Equipment for a Free Range Artist – Part 1
The term “plein air” basically means “outdoor.” When I was in France I saw this term used on packages of eggs in the way that we might write “free range” here. So perhaps a translation of the plein air artist could be a free range artist. Like the chickens, I’m tired of being cooped up in the studio and am ready to head out into the great outdoors!
If you remember from this post, my free range painting equipment has so far been pretty much nonexistent. I was tired of precariously balancing everything on my lap and frustrated that I could only paint in places with an adequate place to sit, so I decided it was time to bite the bullet and equip myself properly. There are plenty of options out there, but I wanted something a bit more specific: a setup for mountain bike plein air painting. (Definitely the world’s most popular hobby, let me tell you.)
My crazy motives aside, I needed a backpack that could fit an easel and art supplies but would still provide a sturdy hip strap and large reservoir of water suitable for long rides and hikes in the back country. There were plenty of good hiking packs out there, but none were quite big enough to hold even the smallest tripod and easel. After a long search, I finally found my ultimate plein air pack:
Meet the Camelbak “Motherlode,” a military-grade pack that can, so they say, survive decades of abuse unscathed. I’m pretty sure plein air painting was the last thing the designers had in mind, but whatever. It’s plenty large enough to fit everything the free range artist might need: tripod, easel, art supplies, stool, umbrella, snacks, hat, and three liters of water with room to spare. You could probably fit several small children inside of it if you wanted to. Happily, this is the discontinued (i.e. discounted) model. These puppies ain’t cheap.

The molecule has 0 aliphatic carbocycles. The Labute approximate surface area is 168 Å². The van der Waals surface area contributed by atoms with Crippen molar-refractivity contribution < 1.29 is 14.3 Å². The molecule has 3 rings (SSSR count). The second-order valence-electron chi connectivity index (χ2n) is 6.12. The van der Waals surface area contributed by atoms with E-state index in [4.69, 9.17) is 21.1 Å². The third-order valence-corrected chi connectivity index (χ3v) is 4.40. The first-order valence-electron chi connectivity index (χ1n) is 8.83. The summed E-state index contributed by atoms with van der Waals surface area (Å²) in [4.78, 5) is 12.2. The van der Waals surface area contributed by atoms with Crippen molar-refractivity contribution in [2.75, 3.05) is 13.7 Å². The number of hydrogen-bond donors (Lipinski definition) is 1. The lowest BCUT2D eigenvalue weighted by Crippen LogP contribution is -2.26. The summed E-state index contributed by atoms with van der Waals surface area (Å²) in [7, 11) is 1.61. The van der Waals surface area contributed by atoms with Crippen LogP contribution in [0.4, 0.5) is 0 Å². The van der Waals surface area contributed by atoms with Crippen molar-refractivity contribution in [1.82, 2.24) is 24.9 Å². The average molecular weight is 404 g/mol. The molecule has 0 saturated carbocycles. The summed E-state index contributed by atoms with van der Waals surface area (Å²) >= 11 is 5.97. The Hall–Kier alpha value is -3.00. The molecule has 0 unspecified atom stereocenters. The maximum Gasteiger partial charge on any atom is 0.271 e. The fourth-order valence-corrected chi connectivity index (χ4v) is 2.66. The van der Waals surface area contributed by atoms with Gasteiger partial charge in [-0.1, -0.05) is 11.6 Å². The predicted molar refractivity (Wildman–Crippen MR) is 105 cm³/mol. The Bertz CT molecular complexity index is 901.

There are some unforeseen advantages of the Motherlode: the material is IR reflective, so I will be slightly less visible to infrared cameras while I’m plein air painting. You never know when that will come up. I can also upgrade to have a gas mask compatible water reservoir, in case I’m painting outdoors in chemical warfare situations. Plus, it blends right into the foliage:
One of the coolest things about this bag are the velcro-covered slits on the top that allow a 24″ umbrella to fit inside the pack. My husband has suggested these slits are actually for radio antennas, not umbrellas. Psh.
With the pack taken care of, it was time to choose some lightweight equipment. I was looking for a simple easel to work with the tripod I already had, and this “Traveler Watercolor” setup seemed to fit the bill.
After my blinding St. Malo painting experience, I knew that I needed an umbrella to shade my paper and palette. There are lots of options for silver and black, but I figured that if white worked for the likes of Monet and Sargent, it would work for me. I went with the BestBrella version. It’s vented to help mitigate wind issues and connects to the tripod with a sturdy clamp that allows it to extend at nearly any angle.
Last but not least, I threw in a folding stool, for those rides where I’m too tired after a long ascent to stand while painting. (Sitting on the ground just isn’t a great option because you are inevitably up to your eyes in grass and can’t see the view that you wanted to paint.) This one is made in Sweden and seems pretty sturdy.
A mountain biking trip is already in the works, so I’ll let you know how all of this works. To be continued in part 2!
p.s. Just to be clear, this is not a sponsored post, this is simply me rambling about what I decided to buy.